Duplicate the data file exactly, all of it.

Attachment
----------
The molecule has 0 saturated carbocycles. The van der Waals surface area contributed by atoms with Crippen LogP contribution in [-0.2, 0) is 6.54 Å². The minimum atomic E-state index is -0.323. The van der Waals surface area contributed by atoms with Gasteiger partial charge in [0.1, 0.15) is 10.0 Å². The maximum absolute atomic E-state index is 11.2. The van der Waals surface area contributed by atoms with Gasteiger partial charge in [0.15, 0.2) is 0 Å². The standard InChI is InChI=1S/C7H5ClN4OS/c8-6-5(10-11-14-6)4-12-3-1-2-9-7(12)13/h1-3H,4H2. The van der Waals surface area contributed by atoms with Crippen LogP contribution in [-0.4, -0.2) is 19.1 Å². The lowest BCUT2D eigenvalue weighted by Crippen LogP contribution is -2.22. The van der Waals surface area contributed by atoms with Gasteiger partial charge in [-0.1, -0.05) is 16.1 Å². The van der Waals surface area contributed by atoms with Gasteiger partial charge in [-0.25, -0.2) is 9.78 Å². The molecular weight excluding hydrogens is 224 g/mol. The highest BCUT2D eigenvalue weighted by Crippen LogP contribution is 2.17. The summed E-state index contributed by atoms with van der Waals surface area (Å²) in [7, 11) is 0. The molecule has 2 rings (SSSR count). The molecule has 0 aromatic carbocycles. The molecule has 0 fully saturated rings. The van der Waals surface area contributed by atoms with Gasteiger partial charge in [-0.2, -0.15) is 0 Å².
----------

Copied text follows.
The molecule has 0 saturated carbocycles. The van der Waals surface area contributed by atoms with Crippen LogP contribution in [-0.2, 0) is 6.54 Å². The minimum atomic E-state index is -0.323. The van der Waals surface area contributed by atoms with Gasteiger partial charge in [0.1, 0.15) is 10.0 Å². The maximum absolute atomic E-state index is 11.2. The van der Waals surface area contributed by atoms with Gasteiger partial charge in [0.15, 0.2) is 0 Å². The standard InChI is InChI=1S/C7H5ClN4OS/c8-6-5(10-11-14-6)4-12-3-1-2-9-7(12)13/h1-3H,4H2. The van der Waals surface area contributed by atoms with Crippen LogP contribution in [-0.4, -0.2) is 19.1 Å². The lowest BCUT2D eigenvalue weighted by Crippen LogP contribution is -2.22. The van der Waals surface area contributed by atoms with Gasteiger partial charge in [-0.1, -0.05) is 16.1 Å². The van der Waals surface area contributed by atoms with Gasteiger partial charge in [-0.25, -0.2) is 9.78 Å². The molecular weight excluding hydrogens is 224 g/mol. The highest BCUT2D eigenvalue weighted by Crippen LogP contribution is 2.17. The summed E-state index contributed by atoms with van der Waals surface area (Å²) in [7, 11) is 0. The molecule has 2 rings (SSSR count). The molecule has 0 aromatic carbocycles. The molecule has 0 fully saturated rings. The van der Waals surface area contributed by atoms with Gasteiger partial charge in [-0.2, -0.15) is 0 Å².